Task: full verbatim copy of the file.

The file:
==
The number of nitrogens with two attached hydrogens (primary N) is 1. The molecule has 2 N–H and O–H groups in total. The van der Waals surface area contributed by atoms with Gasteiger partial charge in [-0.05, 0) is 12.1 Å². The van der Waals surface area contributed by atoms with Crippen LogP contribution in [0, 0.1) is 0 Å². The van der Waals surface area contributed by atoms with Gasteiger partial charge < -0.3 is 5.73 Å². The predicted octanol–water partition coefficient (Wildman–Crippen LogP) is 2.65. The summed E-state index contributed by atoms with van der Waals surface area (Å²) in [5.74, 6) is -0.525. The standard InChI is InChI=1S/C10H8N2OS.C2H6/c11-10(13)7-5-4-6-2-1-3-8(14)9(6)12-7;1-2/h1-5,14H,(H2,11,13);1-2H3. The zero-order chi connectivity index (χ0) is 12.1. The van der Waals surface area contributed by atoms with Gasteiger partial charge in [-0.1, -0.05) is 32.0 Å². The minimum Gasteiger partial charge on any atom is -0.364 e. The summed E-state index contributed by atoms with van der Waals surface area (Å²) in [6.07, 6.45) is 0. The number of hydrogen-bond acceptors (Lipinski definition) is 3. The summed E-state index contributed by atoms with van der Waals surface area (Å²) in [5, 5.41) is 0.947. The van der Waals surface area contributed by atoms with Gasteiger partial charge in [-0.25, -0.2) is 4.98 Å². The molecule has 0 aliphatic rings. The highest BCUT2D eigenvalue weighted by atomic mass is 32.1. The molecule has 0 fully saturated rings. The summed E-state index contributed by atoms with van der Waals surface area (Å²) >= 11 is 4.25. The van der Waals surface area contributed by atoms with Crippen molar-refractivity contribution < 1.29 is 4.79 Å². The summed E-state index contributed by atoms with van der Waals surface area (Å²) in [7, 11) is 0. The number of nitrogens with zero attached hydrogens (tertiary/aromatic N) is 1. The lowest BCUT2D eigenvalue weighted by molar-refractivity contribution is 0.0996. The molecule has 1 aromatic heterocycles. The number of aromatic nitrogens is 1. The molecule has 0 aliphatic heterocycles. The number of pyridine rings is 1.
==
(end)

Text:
The number of nitrogens with two attached hydrogens (primary N) is 1. The molecule has 2 N–H and O–H groups in total. The van der Waals surface area contributed by atoms with Gasteiger partial charge in [-0.05, 0) is 12.1 Å². The van der Waals surface area contributed by atoms with Crippen LogP contribution in [0, 0.1) is 0 Å². The van der Waals surface area contributed by atoms with Gasteiger partial charge < -0.3 is 5.73 Å². The predicted octanol–water partition coefficient (Wildman–Crippen LogP) is 2.65. The summed E-state index contributed by atoms with van der Waals surface area (Å²) in [5.74, 6) is -0.525. The standard InChI is InChI=1S/C10H8N2OS.C2H6/c11-10(13)7-5-4-6-2-1-3-8(14)9(6)12-7;1-2/h1-5,14H,(H2,11,13);1-2H3. The zero-order chi connectivity index (χ0) is 12.1. The van der Waals surface area contributed by atoms with Gasteiger partial charge in [-0.1, -0.05) is 32.0 Å². The minimum Gasteiger partial charge on any atom is -0.364 e. The summed E-state index contributed by atoms with van der Waals surface area (Å²) in [6.07, 6.45) is 0. The number of hydrogen-bond acceptors (Lipinski definition) is 3. The summed E-state index contributed by atoms with van der Waals surface area (Å²) in [5, 5.41) is 0.947. The van der Waals surface area contributed by atoms with Gasteiger partial charge in [-0.25, -0.2) is 4.98 Å². The molecule has 0 aliphatic rings. The highest BCUT2D eigenvalue weighted by atomic mass is 32.1. The molecule has 0 fully saturated rings. The summed E-state index contributed by atoms with van der Waals surface area (Å²) >= 11 is 4.25. The van der Waals surface area contributed by atoms with Crippen molar-refractivity contribution < 1.29 is 4.79 Å². The summed E-state index contributed by atoms with van der Waals surface area (Å²) in [7, 11) is 0. The number of nitrogens with zero attached hydrogens (tertiary/aromatic N) is 1. The lowest BCUT2D eigenvalue weighted by molar-refractivity contribution is 0.0996. The molecule has 1 aromatic heterocycles. The number of aromatic nitrogens is 1. The molecule has 0 aliphatic heterocycles. The number of pyridine rings is 1.